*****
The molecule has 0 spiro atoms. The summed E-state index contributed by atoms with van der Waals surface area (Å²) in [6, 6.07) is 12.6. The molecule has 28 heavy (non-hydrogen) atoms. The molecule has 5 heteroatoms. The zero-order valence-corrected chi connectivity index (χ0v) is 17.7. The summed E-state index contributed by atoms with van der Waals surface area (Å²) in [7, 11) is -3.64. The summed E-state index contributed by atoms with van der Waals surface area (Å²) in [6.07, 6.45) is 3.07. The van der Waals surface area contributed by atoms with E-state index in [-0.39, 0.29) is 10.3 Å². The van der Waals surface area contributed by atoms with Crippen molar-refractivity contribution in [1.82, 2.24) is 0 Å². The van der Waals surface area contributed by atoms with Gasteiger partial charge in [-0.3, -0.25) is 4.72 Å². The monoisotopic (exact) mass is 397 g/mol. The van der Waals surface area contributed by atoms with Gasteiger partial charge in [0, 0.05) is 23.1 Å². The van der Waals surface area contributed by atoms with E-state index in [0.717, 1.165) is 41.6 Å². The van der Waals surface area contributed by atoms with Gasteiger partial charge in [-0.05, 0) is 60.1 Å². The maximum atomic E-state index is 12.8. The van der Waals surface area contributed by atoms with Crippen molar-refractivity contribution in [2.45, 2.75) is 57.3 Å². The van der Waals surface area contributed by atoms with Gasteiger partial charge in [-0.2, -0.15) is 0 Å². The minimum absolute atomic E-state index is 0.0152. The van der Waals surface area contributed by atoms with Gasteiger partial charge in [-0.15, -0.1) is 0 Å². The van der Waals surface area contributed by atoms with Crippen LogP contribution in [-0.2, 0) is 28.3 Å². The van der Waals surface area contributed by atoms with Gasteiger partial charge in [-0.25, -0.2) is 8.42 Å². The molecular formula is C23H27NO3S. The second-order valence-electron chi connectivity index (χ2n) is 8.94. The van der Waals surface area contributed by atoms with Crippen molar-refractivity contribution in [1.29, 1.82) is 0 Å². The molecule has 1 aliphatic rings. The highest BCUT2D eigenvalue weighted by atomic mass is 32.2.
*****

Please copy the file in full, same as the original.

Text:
The molecule has 0 spiro atoms. The summed E-state index contributed by atoms with van der Waals surface area (Å²) in [6, 6.07) is 12.6. The molecule has 28 heavy (non-hydrogen) atoms. The molecule has 5 heteroatoms. The zero-order valence-corrected chi connectivity index (χ0v) is 17.7. The summed E-state index contributed by atoms with van der Waals surface area (Å²) in [7, 11) is -3.64. The summed E-state index contributed by atoms with van der Waals surface area (Å²) in [6.07, 6.45) is 3.07. The van der Waals surface area contributed by atoms with E-state index in [-0.39, 0.29) is 10.3 Å². The van der Waals surface area contributed by atoms with Crippen molar-refractivity contribution in [1.82, 2.24) is 0 Å². The van der Waals surface area contributed by atoms with Gasteiger partial charge in [-0.3, -0.25) is 4.72 Å². The monoisotopic (exact) mass is 397 g/mol. The van der Waals surface area contributed by atoms with Gasteiger partial charge in [0, 0.05) is 23.1 Å². The van der Waals surface area contributed by atoms with E-state index in [0.717, 1.165) is 41.6 Å². The van der Waals surface area contributed by atoms with Gasteiger partial charge in [-0.05, 0) is 60.1 Å². The maximum atomic E-state index is 12.8. The van der Waals surface area contributed by atoms with Crippen molar-refractivity contribution in [2.45, 2.75) is 57.3 Å². The van der Waals surface area contributed by atoms with Gasteiger partial charge in [-0.2, -0.15) is 0 Å². The minimum absolute atomic E-state index is 0.0152. The van der Waals surface area contributed by atoms with Gasteiger partial charge in [-0.15, -0.1) is 0 Å². The van der Waals surface area contributed by atoms with Crippen LogP contribution in [-0.2, 0) is 28.3 Å². The van der Waals surface area contributed by atoms with Gasteiger partial charge in [-0.25, -0.2) is 8.42 Å². The molecular formula is C23H27NO3S. The second-order valence-electron chi connectivity index (χ2n) is 8.94. The van der Waals surface area contributed by atoms with Crippen molar-refractivity contribution in [1.29, 1.82) is 0 Å². The molecule has 1 aliphatic rings. The highest BCUT2D eigenvalue weighted by atomic mass is 32.2.